This second edition of a popular textbook is thoroughly revised with around 25% new and updated content. It provides an introduction to both plasma physics and fusion technology at a level that can be understood by advanced undergraduates and graduate students in the physical sciences and related engineering disciplines. As such, the contents cover various plasma confinement concepts, the support technologies needed to confine the plasma, and the designs of ITER as well as future fusion reactors. With end of chapter problems for use in courses.
Statistical Thinking for Non-Statisticians in Drug Regulation, Second Edition, is a need-to-know guide to understanding statistical methodology, statistical data and results within drug development and clinical trials. It provides non-statisticians working in the pharmaceutical and medical device industries with an accessible introduction to the knowledge they need when working with statistical information and communicating with statisticians. It covers the statistical aspects of design, conduct, analysis and presentation of data from clinical trials in drug regulation and improves the ability to read, understand and critically appraise statistical methodology in papers and reports. As such, it is directly concerned with the day-to-day practice and the regulatory requirements of drug development and clinical trials. Fully conversant with current regulatory requirements, this second edition includes five new chapters covering Bayesian statistics, adaptive designs, observational studies, methods for safety analysis and monitoring and statistics for diagnosis. Authored by a respected lecturer and consultant to the pharmaceutical industry, Statistical Thinking for Non-Statisticians in Drug Regulation is an ideal guide for physicians, clinical research scientists, managers and associates, data managers, medical writers, regulatory personnel and for all non-statisticians working and learning within the pharmaceutical industry.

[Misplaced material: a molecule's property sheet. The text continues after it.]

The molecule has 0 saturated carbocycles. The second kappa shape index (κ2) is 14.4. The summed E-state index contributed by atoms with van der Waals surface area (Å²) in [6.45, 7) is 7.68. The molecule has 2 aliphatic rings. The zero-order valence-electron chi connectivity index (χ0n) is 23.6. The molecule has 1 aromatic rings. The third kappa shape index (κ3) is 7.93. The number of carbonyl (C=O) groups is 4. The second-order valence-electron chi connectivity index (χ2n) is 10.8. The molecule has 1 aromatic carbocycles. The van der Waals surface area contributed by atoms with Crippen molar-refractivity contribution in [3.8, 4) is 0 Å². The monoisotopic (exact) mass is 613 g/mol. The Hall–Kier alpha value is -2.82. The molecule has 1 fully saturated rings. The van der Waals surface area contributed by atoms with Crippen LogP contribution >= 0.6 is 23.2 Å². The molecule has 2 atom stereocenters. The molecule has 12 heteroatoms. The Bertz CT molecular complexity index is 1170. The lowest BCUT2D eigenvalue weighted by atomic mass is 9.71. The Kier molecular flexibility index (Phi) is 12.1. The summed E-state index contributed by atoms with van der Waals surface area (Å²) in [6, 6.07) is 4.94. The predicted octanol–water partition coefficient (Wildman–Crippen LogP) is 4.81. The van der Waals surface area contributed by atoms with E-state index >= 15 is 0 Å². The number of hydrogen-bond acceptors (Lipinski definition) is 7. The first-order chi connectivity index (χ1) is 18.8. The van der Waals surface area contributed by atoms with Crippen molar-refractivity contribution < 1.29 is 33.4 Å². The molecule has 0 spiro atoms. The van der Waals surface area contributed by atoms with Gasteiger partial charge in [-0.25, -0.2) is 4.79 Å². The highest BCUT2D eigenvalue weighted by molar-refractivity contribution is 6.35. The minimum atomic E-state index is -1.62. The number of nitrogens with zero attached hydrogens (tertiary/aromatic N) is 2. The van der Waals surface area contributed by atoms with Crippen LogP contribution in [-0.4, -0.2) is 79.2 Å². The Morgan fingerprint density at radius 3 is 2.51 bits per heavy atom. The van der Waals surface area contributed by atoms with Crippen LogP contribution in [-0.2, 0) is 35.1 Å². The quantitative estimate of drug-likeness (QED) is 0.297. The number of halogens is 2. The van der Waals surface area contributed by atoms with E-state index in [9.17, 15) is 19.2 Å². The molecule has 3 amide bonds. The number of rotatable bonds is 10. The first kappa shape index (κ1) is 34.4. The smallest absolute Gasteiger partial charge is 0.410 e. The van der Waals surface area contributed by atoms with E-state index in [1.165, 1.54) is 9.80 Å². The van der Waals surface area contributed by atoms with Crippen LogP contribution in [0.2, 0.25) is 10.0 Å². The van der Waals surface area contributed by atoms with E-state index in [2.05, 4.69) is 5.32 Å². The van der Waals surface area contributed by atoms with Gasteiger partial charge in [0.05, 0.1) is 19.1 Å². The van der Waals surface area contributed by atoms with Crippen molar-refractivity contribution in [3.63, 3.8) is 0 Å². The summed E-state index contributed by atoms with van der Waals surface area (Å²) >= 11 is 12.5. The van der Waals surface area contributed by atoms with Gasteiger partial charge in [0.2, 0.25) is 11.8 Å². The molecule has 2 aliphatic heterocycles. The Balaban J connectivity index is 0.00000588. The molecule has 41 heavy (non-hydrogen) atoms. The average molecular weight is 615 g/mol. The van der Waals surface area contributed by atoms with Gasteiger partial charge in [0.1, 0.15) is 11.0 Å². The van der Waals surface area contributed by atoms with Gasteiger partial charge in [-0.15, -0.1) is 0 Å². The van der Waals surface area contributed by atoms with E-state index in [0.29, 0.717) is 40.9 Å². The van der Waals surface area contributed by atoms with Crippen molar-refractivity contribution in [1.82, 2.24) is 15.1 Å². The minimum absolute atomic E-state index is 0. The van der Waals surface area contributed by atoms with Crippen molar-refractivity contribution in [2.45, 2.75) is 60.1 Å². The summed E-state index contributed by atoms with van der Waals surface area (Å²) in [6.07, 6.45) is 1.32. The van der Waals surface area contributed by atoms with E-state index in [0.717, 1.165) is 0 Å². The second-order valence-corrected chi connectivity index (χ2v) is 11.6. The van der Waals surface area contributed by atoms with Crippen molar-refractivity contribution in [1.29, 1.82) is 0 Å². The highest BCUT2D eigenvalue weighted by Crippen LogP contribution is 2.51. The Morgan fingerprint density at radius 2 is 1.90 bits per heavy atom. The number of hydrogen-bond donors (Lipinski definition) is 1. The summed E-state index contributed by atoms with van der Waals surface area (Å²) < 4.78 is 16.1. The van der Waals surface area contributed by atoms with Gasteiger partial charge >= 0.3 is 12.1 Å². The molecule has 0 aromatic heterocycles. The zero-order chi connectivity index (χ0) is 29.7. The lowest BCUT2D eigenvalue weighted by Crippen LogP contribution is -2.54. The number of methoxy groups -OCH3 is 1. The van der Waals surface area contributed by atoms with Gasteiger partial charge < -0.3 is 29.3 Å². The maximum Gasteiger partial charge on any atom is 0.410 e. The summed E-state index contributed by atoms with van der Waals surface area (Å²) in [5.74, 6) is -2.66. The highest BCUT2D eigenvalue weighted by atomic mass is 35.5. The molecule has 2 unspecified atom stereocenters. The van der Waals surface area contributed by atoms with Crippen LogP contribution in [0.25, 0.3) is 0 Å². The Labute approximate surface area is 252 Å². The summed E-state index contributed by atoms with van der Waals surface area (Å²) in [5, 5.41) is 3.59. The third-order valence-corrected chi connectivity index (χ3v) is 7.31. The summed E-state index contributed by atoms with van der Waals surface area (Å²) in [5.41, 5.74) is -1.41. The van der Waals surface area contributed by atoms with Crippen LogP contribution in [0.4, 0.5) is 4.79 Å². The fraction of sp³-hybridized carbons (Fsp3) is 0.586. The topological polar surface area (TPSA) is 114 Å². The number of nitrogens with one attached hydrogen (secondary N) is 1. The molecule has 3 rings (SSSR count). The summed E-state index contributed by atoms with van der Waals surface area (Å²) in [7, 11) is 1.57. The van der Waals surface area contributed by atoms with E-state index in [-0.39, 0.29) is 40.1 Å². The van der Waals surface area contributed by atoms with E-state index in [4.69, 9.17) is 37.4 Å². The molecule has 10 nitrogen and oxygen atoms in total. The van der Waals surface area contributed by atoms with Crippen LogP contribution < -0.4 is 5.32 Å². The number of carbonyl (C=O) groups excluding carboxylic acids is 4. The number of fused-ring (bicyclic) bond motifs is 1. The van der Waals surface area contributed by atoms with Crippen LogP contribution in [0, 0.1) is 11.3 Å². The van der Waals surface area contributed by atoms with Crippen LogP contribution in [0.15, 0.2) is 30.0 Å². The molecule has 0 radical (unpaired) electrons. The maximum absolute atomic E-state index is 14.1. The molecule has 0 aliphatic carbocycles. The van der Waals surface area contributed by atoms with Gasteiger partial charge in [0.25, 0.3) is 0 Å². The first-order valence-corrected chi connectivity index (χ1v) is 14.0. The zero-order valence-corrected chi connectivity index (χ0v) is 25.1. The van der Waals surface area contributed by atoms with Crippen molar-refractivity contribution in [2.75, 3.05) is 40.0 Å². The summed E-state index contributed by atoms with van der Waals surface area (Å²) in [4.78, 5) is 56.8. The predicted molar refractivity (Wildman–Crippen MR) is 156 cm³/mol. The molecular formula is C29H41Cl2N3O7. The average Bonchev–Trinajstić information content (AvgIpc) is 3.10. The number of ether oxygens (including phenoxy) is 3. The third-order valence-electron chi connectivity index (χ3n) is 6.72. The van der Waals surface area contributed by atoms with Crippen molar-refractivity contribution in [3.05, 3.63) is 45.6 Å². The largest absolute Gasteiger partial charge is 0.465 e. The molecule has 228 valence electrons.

The publication of the second edition of this manual comes at an important juncture in the history of clinical research. As advances in information technology make it possible to link individuals and groups in diverse locations in jointly seeking the answers to pressing global health problems, it is critically important to remain vigilant about moral and ethical safeguards for every patient enrolled in a trial. Those who study this manual will be well aware of how to ensure patient safety along with fiscal responsibility, trial efficiency, and research integrity. —Robert Harrington, Professor of Medicine, Director, Duke Clinical Research Institute, Durham, North Carolina, USA The Duke Clinical Research Institute (DCRI) is one of the world's leading academic clinical research organizations; its mission is to develop and share knowledge that improves the care of patients around the world through innovative clinical research. This concise handbook provides a practical «nuts and bolts» approach to the process of conducting clinical trials, identifying methods and techniques that can be replicated at other institutions and medical practices. Designed for investigators, research coordinators, CRO personnel, students, and others who have a desire to learn about clinical trials, this manual begins with an overview of the historical framework of clinical research, and leads the reader through a discussion of safety concerns and resulting regulations. Topics include Good Clinical Practice, informed consent, management of subject safety and data, as well as monitoring and reporting adverse events. Updated to reflect recent regulatory and clinical developments, the manual reviews the conduct of clinical trials research in an increasingly global context. This new edition has been further expanded to include: In-depth information on conducting clinical trials of medical devices and biologics The role and responsibilities of Institutional Review Boards, and Recent developments regarding subject privacy concerns and regulations. Ethical documents such as the Belmont Report and the Declaration of Helsinki are reviewed in relation to all aspects of clinical research, with a discussion of how researchers should apply the principles outlined in these important documents. This graphically appealing and eminently readable manual also provides sample forms and worksheets to facilitate data management and regulatory record retention; these can be modified and adapted for use at investigative sites.